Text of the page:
Perez-Cobb A.U.,Sarteneja Village |
Arce-Ibarra A.M.,Colegio de Mexico |
Garcia-Ortega M.,Colegio de Mexico |
Valdez-Moreno M.,Colegio de Mexico |
Azueta J.O.,Ministry of Forestry
Marine Resource Economics | Year: 2014
To provide insights for artisanal recreational fisheries management, using Belize as a case study, our research addressed the following research question: What is the natural resource base in terms of the fish species, typology of users, and general management regulations comprising artisanal recreational fisheries in Belize? To answer it, a mixed method approach, which included social and biological surveys, was used. Our results indicated: (1) there is a mismatch in the very definition of "recreational fisheries" between the fishery managers and resource users; (2) current management regulates the so called "sport fishing," whereas three other recorded fisheries-reef fishing, blue fishing, and local recreational fishing-remain unregulated; (3) 26 bony fish species in the study area; and (4) the direct users (fishers) are primarily nonresidents, whereas the indirect users (service providers) are residents. Our study suggests that any management plan for these fisheries should consider local complexities and stakeholders' inputs. © 2014 MRE Foundation, Inc. All rights reserved.
Hsu T.-C.,National Tsing Hua University |
Aleck Yang T.-Y.,CSIC - National Museum of Natural Sciences |
Aleck Yang T.-Y.,National Chung Hsing University |
Pitisopa F.,Ministry of Forestry |
And 2 more authors.
Taiwania | Year: 2016
One genus (Anoectochilus) and 12 species (Agrostophyllum neoguineense, Anoectochilus papuanus, Arundina graminifolia, Bulbophyllum aemulum, B. bisepalum, B. nubigenum, B. ochroleucum, B. phreatiopse, Corybas solomonensis, Crepidium laevis, Didymoplexis striata, Epipogium roseum) of orchids (Orchidaceae) are first recorded to the flora of the Solomon Islands during the 2012-2015 field expeditions. Geographic data, ecological and taxonomic notes and illustrations of those species are provided. A new combination (Pinalia oligotricha) and a new name (Dendrobium bougainvilleanum) are also proposed for fitting recent systematic alterations within Orchidaceae. © 2016, College of Life Science. All rights reserved.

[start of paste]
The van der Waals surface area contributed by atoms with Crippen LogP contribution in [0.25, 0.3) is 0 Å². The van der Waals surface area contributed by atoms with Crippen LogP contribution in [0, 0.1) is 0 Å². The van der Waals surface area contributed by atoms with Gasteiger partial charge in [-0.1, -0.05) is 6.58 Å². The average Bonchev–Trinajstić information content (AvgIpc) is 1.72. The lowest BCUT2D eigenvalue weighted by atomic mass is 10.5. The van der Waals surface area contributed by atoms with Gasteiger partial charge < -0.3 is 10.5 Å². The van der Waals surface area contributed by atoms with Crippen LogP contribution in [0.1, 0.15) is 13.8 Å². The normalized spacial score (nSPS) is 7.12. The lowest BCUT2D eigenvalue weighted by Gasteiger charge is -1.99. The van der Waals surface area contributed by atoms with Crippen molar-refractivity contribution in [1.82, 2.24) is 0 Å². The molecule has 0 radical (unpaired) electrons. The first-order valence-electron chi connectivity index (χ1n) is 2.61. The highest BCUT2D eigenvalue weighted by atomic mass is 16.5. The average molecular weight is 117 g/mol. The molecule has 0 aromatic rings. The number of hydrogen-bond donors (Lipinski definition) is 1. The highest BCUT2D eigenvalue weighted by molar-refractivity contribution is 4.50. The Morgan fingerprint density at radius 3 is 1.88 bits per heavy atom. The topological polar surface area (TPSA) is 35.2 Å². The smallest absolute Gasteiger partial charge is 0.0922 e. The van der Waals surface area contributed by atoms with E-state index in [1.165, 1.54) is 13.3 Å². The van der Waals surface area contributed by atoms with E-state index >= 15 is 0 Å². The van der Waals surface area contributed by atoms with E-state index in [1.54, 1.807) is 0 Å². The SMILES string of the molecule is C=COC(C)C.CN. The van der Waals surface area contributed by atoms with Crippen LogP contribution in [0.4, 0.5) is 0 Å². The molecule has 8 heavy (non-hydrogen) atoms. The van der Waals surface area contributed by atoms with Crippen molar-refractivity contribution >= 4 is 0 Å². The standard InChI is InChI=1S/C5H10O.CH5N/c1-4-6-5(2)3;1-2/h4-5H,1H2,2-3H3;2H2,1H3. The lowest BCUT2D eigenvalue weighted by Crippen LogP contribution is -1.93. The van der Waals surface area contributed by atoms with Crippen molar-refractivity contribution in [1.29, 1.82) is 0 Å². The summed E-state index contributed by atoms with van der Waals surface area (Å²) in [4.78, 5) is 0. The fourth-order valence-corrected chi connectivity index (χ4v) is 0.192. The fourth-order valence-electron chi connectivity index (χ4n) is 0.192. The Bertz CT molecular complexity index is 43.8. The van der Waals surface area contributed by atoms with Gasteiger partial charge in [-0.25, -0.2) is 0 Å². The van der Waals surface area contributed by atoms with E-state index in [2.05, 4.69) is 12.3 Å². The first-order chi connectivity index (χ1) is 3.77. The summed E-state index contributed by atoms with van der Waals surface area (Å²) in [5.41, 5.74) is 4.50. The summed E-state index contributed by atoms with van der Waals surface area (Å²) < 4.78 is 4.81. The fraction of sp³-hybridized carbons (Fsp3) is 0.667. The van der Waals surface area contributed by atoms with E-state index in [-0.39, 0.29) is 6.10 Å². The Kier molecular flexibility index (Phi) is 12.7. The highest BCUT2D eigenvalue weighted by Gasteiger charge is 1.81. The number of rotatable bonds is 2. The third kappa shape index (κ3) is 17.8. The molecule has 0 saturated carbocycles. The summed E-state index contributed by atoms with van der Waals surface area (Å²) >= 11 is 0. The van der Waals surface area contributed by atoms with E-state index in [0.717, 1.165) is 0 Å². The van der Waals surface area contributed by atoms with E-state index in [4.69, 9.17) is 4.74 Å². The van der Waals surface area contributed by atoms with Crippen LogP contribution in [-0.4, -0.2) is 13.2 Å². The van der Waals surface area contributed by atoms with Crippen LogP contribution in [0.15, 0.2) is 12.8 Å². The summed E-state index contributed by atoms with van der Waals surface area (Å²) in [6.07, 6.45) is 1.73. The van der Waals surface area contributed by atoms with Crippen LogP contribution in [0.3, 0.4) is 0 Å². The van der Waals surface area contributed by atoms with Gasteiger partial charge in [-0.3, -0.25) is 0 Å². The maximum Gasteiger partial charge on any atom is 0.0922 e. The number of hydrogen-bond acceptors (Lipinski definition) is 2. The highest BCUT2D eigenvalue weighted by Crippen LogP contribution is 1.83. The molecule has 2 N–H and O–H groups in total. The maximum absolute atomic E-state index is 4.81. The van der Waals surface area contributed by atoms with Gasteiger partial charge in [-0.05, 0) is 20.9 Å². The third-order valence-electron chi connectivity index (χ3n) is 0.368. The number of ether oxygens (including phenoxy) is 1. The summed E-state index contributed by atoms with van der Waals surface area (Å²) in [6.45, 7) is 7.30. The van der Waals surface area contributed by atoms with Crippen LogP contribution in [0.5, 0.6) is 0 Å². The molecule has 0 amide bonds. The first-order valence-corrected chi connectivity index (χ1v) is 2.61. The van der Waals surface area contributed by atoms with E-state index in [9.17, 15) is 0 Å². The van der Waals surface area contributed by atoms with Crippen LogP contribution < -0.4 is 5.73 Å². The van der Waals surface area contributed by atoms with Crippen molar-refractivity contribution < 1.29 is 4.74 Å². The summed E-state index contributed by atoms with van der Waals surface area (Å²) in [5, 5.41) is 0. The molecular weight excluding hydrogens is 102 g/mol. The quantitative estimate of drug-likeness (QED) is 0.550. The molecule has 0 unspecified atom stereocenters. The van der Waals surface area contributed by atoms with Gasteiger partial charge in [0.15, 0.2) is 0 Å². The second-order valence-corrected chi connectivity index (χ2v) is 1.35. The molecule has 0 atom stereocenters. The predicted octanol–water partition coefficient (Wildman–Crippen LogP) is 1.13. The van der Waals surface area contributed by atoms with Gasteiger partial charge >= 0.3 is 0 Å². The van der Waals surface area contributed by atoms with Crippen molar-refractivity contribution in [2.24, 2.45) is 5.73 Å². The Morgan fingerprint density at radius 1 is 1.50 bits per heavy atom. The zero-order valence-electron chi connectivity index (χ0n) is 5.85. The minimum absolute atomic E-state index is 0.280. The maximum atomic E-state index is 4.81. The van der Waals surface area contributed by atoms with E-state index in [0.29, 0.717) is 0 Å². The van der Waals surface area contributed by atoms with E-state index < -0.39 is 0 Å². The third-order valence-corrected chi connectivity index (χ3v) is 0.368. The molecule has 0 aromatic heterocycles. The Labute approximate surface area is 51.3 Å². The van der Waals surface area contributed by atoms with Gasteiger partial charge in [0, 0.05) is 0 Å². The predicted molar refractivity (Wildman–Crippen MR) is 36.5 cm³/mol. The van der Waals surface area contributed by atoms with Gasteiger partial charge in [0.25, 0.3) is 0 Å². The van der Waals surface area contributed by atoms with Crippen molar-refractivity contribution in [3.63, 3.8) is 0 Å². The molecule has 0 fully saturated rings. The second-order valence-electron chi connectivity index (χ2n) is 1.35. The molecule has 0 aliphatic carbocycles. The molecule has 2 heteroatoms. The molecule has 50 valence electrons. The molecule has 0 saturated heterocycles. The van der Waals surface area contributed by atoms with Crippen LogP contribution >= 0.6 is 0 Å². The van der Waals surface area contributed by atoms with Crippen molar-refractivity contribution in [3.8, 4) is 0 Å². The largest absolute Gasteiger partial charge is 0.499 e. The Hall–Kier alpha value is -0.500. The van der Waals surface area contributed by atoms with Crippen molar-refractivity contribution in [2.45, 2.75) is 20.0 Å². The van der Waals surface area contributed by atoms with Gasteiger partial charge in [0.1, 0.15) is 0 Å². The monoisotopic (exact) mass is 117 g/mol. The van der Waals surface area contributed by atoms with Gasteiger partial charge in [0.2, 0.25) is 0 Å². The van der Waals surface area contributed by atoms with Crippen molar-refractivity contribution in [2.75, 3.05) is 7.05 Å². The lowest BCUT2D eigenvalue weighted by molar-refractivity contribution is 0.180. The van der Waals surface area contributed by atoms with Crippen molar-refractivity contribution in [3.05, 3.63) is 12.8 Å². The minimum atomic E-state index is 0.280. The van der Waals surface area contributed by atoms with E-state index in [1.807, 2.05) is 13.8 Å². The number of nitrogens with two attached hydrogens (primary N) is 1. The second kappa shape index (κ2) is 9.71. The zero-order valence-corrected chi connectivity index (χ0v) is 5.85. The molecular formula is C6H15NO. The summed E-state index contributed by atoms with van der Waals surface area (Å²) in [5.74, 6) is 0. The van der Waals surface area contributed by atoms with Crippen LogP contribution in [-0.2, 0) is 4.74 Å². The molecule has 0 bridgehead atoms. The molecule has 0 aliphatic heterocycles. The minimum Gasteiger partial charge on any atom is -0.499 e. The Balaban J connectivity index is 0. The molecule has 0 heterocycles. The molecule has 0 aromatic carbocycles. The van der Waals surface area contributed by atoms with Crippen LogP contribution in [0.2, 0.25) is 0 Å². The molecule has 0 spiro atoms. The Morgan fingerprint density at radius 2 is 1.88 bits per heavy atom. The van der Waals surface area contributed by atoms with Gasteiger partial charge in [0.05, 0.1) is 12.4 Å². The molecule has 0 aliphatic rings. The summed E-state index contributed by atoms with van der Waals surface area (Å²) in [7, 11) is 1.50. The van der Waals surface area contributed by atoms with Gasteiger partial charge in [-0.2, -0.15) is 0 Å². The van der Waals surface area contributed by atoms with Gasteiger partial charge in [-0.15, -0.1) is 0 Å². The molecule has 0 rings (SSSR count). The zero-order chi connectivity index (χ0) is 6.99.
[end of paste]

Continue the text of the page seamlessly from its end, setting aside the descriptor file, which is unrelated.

Sugimura K.,Japan National Institute of Biomedical Innovation |
Iida O.,Japan National Institute of Biomedical Innovation |
Fuchino H.,Japan National Institute of Biomedical Innovation |
Kawahara N.,Japan National Institute of Biomedical Innovation |
And 6 more authors.
Journal of Japanese Botany | Year: 2011
In order to clarify occurrence of useful plant species in relation to habitats, a plant inventory and survey were carried out in the Tetepare Island, the largest uninhabited island in the South Pacific was conducted. The number of useful plant species which showed significant distribution bias for a specific habitat was highest in seashore areas, inland areas and riverside areas. The seashore area had many creeping and climbing plants, epiphytic orchid species and epiphytic fern species. The seashore had good conditions of light and moisture compared with other areas. We conclude that the seashore area provides a key habitat for the useful and medicinal plant with species diversity, indicating the importance of these plant resources.